My grandad’s understanding of the behavioural psychology of the group was thoughtful if a little coarse. “There are two types of people who do this sort of thing. There are the control freaks who want to be seen as leaders, and then there are the people who are generally scared and want something to happen.” From his tone, it was clear: the former piss him off, but the latter he pities.
“I bet it’s the same fella who tries to organise group tea every afternoon at 5pm,” he said. “Me and your grandma just don’t want that regimented lifestyle.” I thought to myself that tea and a chinwag every evening sounded rather nice, but then again I hadn’t spent over 80 years on this planet suffering other human beings.
Aside from the disquiet, things were… well… normal. “We always go to the supermarket early anyway, to avoid the crowds – we’re back home before eight,” my grandma said. “We’ve ordered a few extra books in too.” Understanding that life goes on amongst the chaos is so reassuring. I found myself reflecting on my own cognitive dissonance – hearing apocalyptic tales on Twitter and on the news, but at the same time seeing things proceed pretty much as normal in my actual life. It’s worrying when you lose touch of which ‘reality’ to believe.
I find the media dynamic curious. On the one hand, newsmedia is there to inform us. But on the other, they are revenue-generating machines lusting for viewers and profit. And a sure-fire way of maximising your viewers is to spice up the truth. Talk about the worse case scenarios. Use buzzwords. Use the relative risk, not the absolute. For better or for worse, the line between real and fake can become blurred. The two objectives are certainly at odds with one another, if not (one hopes not) entirely mutually exclusive.
“I’m keeping informed by watching the TV and newspapers, but I’m well aware that they try and hype things up,” my grandma mentioned. “Some things never change.”
“The problem is, we’re in the age of communication,” my grandad went on to explain. “Everyone finds out about everything. When we were in the 1950s, people were worried about tuberculosis, about polio and iron lungs. You’d read about it in the paper, but you could get away from it. Now – it’s just everywhere you go. Your phone. Your computer. Your friends.”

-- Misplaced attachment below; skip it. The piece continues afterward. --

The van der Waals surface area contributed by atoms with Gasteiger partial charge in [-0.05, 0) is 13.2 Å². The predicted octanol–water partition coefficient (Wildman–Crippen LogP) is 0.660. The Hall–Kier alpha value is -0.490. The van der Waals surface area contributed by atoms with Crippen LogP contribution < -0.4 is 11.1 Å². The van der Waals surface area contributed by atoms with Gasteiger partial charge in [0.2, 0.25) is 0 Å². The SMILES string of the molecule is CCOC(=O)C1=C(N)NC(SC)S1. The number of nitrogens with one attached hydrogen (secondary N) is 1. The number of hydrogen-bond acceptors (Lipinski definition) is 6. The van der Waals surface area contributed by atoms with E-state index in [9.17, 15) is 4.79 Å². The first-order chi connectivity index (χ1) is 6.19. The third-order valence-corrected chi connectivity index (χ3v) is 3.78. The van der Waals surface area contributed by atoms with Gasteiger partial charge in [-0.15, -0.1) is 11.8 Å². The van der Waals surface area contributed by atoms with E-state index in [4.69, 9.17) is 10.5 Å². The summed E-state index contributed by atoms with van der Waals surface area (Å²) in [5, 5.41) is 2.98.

“You can’t escape it,” my grandad warned, drawing his astute and prescient commentary to a close. The constant barrage of news is exhausting. You lose the mental headspace to deal with life’s normal problems, let alone the threat of a microscopic bioterrorist that could f***-up your lungs at any moment.
I love my grandparents dearly, and whenever I speak to them I miss the times when I was younger, and I would sit with them for hours and listen to their stories – what life was like growing up during the war, living in the council estates and working their way up. My grandma would recount how she would spend hours in the factory in Manchester, sewing dress after dress to support my grandad during his engineering apprenticeship. She would walk outside and the air would be thick with an acrid smog. If anyone could adapt for harsher times, it was them.
But I always get irritated when they say things like this: “we are eighty-odd years old now,” my grandad declared proudly, ” and although it’d be very sad if we lose our lives this way, something has to get you one day and we’ve had fairly good innings.”
When I hear this, it stirs up a soured mix of anger and sadness. Why oh why do they say these things? It’s not just grandma and grandad, my dad’s guilty of it too.
I get that what they’re trying to do. They think that playing down their own demise, it might not hit me like a tonne of bricks when it happens. But it doesn’t help.
These next few years could be some of the best of my life – I’ll graduate, work as a doctor, maybe even make it to becoming a GP. If they go, we’ll both miss out: I want them to enjoy my achievements, and I want to be able to share what I’ve achieved with them. My work ethic is, in part, because I want so desperately to pay them back for the sacrifices they have made (although they assure me there is no debt to pay). I want them to see that their work has paid off.
“Oh… oh… don’t say that,” I mumbled, because I never really know how to respond to those sorts of comments. “You’ve got a lot of fight left in the both of you, I’m sure.” Whilst providing this superficial reassurance, in the back of my mind flashed images of my grandparents being ventilated in an ITU. I shuddered.
My grandma chuckled. “We’ll be okay, just the two of us,” she chirped. “We haven’t divorced each other yet.”
My grandparents knew what had to be done: keep calm, don’t panic, and wash your hands. In a twisted irony, the years of medical training I had received had equipped me with a huge breadth of knowledge but at the same time had left me feeling more uncertain. I felt as if there were so many variables to compute, so many nuances to consider. Sometimes you lose sight of the easy things that just have to be done.
In many ways, only time will resolve some of those uncertainties. My whole life has been built around knowing the answers. But sometimes, that’s just not possible. So, I’ll buckle up, and get ready for the ride.